Richard Guy Wilson
Tuesday, March 11, 2014Mini-exhibit: 7:30pmLecture: 8:00pm
de Young Museum
Edith Jones Wharton was very much a part of the Gilded Age, and recorded its society with self-awareness of her privileged life, insight, acuity and wit. Her family is rumored to have been the catalyst for the phrase about “keeping up with the Joneses.” Her mother’s family, the Rhinelanders, are an old Knickerbocker family related to the Rensselaers, a land-rich patroon family. Her unhappy marriage was to Edward Robbins Wharton, a member of a similarly distinguished family.
Although Edith Wharton is known as a great novelist, her interest in architecture, landscape design and interiors is hidden in plain sight in her design books and even her fiction. Edith Wharton’s first book, coauthored with Ogden Codman, Jr., was The Decoration of Houses (1897). Their publication is the most important American book, written by Americans, on interior decoration. Their tastemaking book repudiated the excessive ornamentation and bric-a-brac of Victorian America’s design. Her Italian Villas and their Gardens followed in 1904.
Architecture, gardens and interiors all play central roles in her fiction, most notably in The House of Mirth (1905), The Customs of the Country (1913) and The Age of Innocence (1920) — for which she received the Pulitzer Prize. Richard Guy Wilson will examine how Edith Wharton’s interests in architecture and design affected her fiction. Mrs. Wharton provided the starting point for this examination with her statement that the “impression produced by a landscape, a street or a house should always, to the novelist, be an event in the history of a soul.”
Edith Wharton also put her words into practice when she became extensively involved in remodeling a house in Newport, Rhode Island, summering place for the privileged classes of America’s Gilded Age. Later, she built her own home, The Mount (1902), in Lenox, Massachusetts, according to her own design principles. She hosted literary figures and artists at her country home in the Berkshires. Additional design assistance came from her niece, Beatrix Jones Farrand, a noted landscape designer. The Mount is an autobiographical house because it was crafted by Edith Wharton in the same manner that she drafted her literature, with impeccable taste, an astute eye and a deep appreciation of beauty.
Richard Guy Wilson’s interest in architecture and design comes to him naturally. He was born in Los Angeles, the home of everything new, and grew up in a house designed for his parents by Rudolph Schindler, a leading modernist designer. His undergraduate degree is from the University of Colorado, and the University of Michigan awarded him master’s and doctoral degrees.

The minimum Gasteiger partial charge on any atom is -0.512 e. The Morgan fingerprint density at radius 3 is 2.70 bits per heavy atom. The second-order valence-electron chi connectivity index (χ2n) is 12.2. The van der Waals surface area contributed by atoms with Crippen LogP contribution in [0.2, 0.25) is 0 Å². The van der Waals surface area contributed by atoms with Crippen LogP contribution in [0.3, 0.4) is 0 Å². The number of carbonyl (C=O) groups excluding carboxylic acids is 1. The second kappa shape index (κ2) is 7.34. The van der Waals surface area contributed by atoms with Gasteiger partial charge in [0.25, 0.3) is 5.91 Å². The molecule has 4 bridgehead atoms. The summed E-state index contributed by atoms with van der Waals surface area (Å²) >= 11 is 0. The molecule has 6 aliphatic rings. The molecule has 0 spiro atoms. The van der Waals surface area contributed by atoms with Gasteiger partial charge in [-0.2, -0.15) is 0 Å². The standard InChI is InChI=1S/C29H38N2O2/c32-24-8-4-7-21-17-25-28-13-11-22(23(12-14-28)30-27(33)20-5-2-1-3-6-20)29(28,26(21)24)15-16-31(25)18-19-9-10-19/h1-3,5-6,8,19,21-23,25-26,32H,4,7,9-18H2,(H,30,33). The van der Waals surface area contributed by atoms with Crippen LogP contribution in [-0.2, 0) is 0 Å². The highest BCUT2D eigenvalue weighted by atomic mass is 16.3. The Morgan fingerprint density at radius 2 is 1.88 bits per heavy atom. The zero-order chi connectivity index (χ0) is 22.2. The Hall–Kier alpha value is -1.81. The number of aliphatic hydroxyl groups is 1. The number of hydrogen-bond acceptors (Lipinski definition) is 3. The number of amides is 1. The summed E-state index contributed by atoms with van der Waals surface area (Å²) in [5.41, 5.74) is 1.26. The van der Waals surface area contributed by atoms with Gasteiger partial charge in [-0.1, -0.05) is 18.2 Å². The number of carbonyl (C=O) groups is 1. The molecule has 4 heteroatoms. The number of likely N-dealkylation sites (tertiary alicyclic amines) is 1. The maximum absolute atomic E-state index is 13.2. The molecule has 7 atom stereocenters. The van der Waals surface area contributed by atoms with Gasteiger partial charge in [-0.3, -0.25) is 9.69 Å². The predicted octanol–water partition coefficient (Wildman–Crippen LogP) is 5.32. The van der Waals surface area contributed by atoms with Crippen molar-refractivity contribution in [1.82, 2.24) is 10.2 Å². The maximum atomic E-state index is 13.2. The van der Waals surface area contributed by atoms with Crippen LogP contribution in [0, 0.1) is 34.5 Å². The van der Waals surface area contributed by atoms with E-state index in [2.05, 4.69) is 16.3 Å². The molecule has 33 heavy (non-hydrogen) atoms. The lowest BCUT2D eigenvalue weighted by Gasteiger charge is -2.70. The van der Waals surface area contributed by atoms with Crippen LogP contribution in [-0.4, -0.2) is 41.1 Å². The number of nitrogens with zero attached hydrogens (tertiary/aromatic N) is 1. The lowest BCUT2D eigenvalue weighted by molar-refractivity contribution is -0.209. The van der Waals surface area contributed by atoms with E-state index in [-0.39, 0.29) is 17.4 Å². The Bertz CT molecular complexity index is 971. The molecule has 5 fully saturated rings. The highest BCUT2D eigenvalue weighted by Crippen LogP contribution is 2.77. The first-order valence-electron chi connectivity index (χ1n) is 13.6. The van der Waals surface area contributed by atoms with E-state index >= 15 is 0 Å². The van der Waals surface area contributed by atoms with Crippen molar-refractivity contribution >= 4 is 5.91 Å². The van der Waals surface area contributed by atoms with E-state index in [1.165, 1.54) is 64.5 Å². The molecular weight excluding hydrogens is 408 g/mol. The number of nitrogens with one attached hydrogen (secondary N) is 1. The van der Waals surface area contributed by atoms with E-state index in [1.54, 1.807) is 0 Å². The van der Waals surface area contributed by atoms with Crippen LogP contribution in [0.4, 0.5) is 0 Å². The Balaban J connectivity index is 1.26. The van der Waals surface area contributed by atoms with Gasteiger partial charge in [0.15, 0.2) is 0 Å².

Richard Guy Wilson taught at the University of Michigan and Iowa State University before coming to the University of Virginia in the nation’s bicentennial year. He has led the Victorian Society’s 19th Century Summer School for more than 30 years. He was a visiting professor at Cambridge University in 2007.
Dr. Wilson’s publications include The Prairie School in Iowa (1977) with Sidney Robinson; The American Renaissance (1979); McKim, Mead & White Architects (1983); The Colonial Revival House (2004); Harbor Hill: Portrait of a House (2008); and Edith Wharton at Home: Life at the Mount (2012). He contributed to The Architecture of R. M. Schindler (2001), who designed his parents’ home, and to David Adler, Architect: The Elements of Style (2001).
Our speaker’s research interests have also been sparked by his adopted home, Mr. Jefferson’s university. Dr. Wilson also wrote Thomas Jefferson’s Academical Village (1993, 2009) and The Campus Guide: University of Virginia (1999, 2012). He was also the principal author and editor of the Society of Architectural Historians’ Buildings of Virginia: Tidewater and Piedmont (2002).
Bring your design books from any time period and images of interiors, in watercolor, oil, photograph, printed on textile or lithograph.
Koret Auditorium, de Young Museum, Golden Gate Park, San Francisco. Enter from Level B1 of the parking garage; pedestrians enter from the concourse side of Hagiwara Tea Garden Drive and down the steps across the street from the museum’s main entrance.